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Is Cinnamon Effective in Lowering Blood Sugars?

Posted: Friday, August 31, 2007

A review of research into the healing effects of the popular spice shows mixed health results for glucose and cholesterol.  

For most of us, cinnamon is associated with baked goods or hot apple cider. Few realize this spice, from a small evergreen tree native to Sri Lanka and Southern India, dates back to biblical times. Fewer still are aware that both common and cassia cinnamon have been observed to have pharmacological and clinical effects.

Based on pre-clinical and clinical data, common and cassia cinnamon are well known for their medicinal properties in the treatment of type 2 diabetes. In animal studies, both common and cassia cinnamon have been shown to reduce blood glucose following a glucose tolerance test, with cassia was found to be superior to common cinnamon. It has also been proposed that the antioxidant properties of common and cassia cinnamon may influence diabetic complications. In humans, three randomized controlled trials have been conducted on cassia and its effects on fasting glucose, glycosylated hemoglobin (HA1c) and lipid profile markers.

To further understand the activity of the spice, a team of naturopathic physicians and scientists decided to systematically review the scientific literature for evidence of safety, efficacy and pharmacological activity of common and cassia cinnamon. The study is entitled “From Type 2 Diabetes to Antioxidant Activity, The Safety And Efficacy Of Common (Cinnamomum Verum, C. Zeylanicum) And Cassia (Cinnamomum Aromaticum) Cinnamon Bark.

The researcher team identified all existing relevant pre-clinical and clinical medical literature that provided information regarding the safety, efficacy and pharmacology of common and cassia cinnamon. The databases they reviewed included MedLine and ten other journals.

This was in addition to individual searchers of the relevant review papers and reference lists of original research publications that were conducted by the research team. To evaluate toxicology, adverse effects and pharmacology, animal and in vitro studies were also included in the search.

The highlights of the findings included the following:

* eight studies involving humans involving the therapeutic efficacy of common and cassia cinnamon were found. One pharmacological study on antioxidant activity and seven clinical studies on various medical conditions were reported in the scientific literature, including three studies involving type 2 diabetes, and one each addressing Helicobacter pylori infection, activation of the olfactory cortex of the brain, oral candidiasis (fungal infection) in HIV, and chronic salmonellosis (bacterial infection found in individuals with compromised immune systems).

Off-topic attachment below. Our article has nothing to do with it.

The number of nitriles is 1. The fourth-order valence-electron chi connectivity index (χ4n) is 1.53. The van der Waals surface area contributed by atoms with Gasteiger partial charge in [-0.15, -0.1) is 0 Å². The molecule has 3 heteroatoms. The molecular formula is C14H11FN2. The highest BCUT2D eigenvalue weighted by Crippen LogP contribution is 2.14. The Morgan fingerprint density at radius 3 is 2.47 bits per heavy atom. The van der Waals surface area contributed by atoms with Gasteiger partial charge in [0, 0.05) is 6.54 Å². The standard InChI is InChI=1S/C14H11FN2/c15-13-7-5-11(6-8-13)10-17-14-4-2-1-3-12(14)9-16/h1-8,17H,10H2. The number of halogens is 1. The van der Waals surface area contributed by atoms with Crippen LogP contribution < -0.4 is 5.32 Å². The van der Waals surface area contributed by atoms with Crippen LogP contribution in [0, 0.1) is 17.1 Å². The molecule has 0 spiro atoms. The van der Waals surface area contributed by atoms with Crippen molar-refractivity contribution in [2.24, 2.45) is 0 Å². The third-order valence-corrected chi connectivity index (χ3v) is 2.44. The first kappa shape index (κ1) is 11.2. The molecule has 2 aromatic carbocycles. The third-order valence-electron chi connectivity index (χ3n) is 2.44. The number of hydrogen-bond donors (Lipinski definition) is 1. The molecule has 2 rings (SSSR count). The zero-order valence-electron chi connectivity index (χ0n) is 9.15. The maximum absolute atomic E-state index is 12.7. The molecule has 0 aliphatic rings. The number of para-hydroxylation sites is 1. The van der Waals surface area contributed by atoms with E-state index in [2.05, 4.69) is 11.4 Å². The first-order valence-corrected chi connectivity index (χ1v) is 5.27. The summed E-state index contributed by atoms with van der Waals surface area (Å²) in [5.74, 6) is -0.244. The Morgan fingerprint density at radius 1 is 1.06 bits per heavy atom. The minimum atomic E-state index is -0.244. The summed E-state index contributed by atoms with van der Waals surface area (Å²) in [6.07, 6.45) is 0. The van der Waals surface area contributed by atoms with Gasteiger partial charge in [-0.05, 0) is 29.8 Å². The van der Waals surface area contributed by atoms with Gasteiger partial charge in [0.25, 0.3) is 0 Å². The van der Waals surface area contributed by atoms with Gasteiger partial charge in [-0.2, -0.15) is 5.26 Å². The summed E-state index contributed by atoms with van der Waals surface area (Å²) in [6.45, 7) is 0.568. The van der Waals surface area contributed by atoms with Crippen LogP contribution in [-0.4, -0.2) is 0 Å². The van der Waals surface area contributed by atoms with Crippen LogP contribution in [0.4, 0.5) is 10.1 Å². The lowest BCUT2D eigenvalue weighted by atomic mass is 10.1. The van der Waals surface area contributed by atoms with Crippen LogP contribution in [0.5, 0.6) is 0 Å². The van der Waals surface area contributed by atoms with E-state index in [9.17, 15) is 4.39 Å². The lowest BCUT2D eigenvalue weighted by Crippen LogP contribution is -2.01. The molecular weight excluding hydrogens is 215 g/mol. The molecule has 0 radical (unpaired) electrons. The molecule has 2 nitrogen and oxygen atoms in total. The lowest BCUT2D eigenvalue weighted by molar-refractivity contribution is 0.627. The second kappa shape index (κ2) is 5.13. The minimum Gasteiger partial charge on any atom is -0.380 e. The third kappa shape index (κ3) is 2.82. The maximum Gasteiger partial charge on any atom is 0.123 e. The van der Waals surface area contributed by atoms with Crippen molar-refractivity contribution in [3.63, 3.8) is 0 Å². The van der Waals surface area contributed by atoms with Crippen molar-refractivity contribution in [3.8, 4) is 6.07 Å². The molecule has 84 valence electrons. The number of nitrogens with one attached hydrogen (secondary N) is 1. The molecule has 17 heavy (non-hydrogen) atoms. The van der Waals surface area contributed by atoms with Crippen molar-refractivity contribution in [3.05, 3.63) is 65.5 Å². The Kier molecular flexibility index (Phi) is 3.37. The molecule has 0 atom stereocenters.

* common and cassia cinnamon had been investigated in animal studies for their anti-diabetic properties. Cassia cinnamon, however, had been the subject of three clinical trials while common cinnamon remained unstudied in humans.
* based on strong scientific evidence from two of three randomized clinical trials reviewed, cassia cinnamon demonstrated a therapeutic effect in reducing fasting blood glucose by 10.3 percent; the third clinical trial did not observe this effect. Cassia cinnamon, however, did not have an effect at lowering glycosylated hemoglobin.

* one randomized clinical trial reported that cassia cinnamon lowered total cholesterol, LDL cholesterol and triglycerides; the other two trials, however, did not observe this effect. There was scientific evidence that at least one species of cinnamon was not effective at eradicating H. pylori infection. Common cinnamon showed weak to very weak evidence of efficacy in treating oral candidiasis in HIV patients and chronic salmonellosis.

Conclusions: According to Dr. Dugoua, the lead researcher, “The studies we reviewed offered mixed results with therapeutic efficacy being demonstrated in some research efforts and not in others. This literature review has given us a clear road map for further research regarding the healing effects of cinnamon, a spice that continues to have a reputation for providing flavor and medicinal treatments.”
 

Source: Diabetes In Control

 
 
 
 
 
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